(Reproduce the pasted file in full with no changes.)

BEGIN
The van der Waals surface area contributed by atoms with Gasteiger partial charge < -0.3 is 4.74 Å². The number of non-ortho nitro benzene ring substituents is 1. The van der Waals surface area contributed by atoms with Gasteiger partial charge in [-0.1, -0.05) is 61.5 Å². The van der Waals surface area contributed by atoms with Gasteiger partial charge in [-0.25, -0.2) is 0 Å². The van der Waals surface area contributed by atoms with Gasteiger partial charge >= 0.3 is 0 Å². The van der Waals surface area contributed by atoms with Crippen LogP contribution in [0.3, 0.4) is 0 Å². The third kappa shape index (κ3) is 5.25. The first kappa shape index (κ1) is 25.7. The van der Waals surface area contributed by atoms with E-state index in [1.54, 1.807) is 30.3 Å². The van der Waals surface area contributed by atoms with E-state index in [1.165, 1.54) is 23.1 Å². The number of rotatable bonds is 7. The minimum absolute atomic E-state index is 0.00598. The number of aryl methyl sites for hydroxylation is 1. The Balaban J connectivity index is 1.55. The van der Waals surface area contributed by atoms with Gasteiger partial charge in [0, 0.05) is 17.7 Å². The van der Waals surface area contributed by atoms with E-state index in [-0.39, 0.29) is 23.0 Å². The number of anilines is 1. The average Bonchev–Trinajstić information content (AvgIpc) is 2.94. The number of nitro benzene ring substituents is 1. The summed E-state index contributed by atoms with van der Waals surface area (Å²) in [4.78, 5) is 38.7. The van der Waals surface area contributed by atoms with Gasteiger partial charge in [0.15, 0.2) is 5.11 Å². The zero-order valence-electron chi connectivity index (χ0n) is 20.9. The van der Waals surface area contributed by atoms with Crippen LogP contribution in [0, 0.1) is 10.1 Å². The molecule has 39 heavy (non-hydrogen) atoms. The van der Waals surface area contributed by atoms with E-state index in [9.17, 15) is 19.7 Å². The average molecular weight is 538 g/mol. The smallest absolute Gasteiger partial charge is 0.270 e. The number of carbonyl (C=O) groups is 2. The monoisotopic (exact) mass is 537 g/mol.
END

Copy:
The van der Waals surface area contributed by atoms with Gasteiger partial charge < -0.3 is 4.74 Å². The number of non-ortho nitro benzene ring substituents is 1. The van der Waals surface area contributed by atoms with Gasteiger partial charge in [-0.1, -0.05) is 61.5 Å². The van der Waals surface area contributed by atoms with Gasteiger partial charge in [-0.25, -0.2) is 0 Å². The van der Waals surface area contributed by atoms with Gasteiger partial charge >= 0.3 is 0 Å². The van der Waals surface area contributed by atoms with Crippen LogP contribution in [0.3, 0.4) is 0 Å². The third kappa shape index (κ3) is 5.25. The first kappa shape index (κ1) is 25.7. The van der Waals surface area contributed by atoms with E-state index in [1.54, 1.807) is 30.3 Å². The van der Waals surface area contributed by atoms with E-state index in [1.165, 1.54) is 23.1 Å². The number of rotatable bonds is 7. The minimum absolute atomic E-state index is 0.00598. The number of aryl methyl sites for hydroxylation is 1. The Balaban J connectivity index is 1.55. The van der Waals surface area contributed by atoms with Gasteiger partial charge in [0, 0.05) is 17.7 Å². The van der Waals surface area contributed by atoms with E-state index in [-0.39, 0.29) is 23.0 Å². The number of anilines is 1. The average Bonchev–Trinajstić information content (AvgIpc) is 2.94. The number of nitro benzene ring substituents is 1. The summed E-state index contributed by atoms with van der Waals surface area (Å²) in [4.78, 5) is 38.7. The van der Waals surface area contributed by atoms with Gasteiger partial charge in [0.15, 0.2) is 5.11 Å². The zero-order valence-electron chi connectivity index (χ0n) is 20.9. The van der Waals surface area contributed by atoms with Crippen LogP contribution in [0, 0.1) is 10.1 Å². The molecule has 39 heavy (non-hydrogen) atoms. The van der Waals surface area contributed by atoms with E-state index in [9.17, 15) is 19.7 Å². The average molecular weight is 538 g/mol. The smallest absolute Gasteiger partial charge is 0.270 e. The number of carbonyl (C=O) groups is 2. The monoisotopic (exact) mass is 537 g/mol.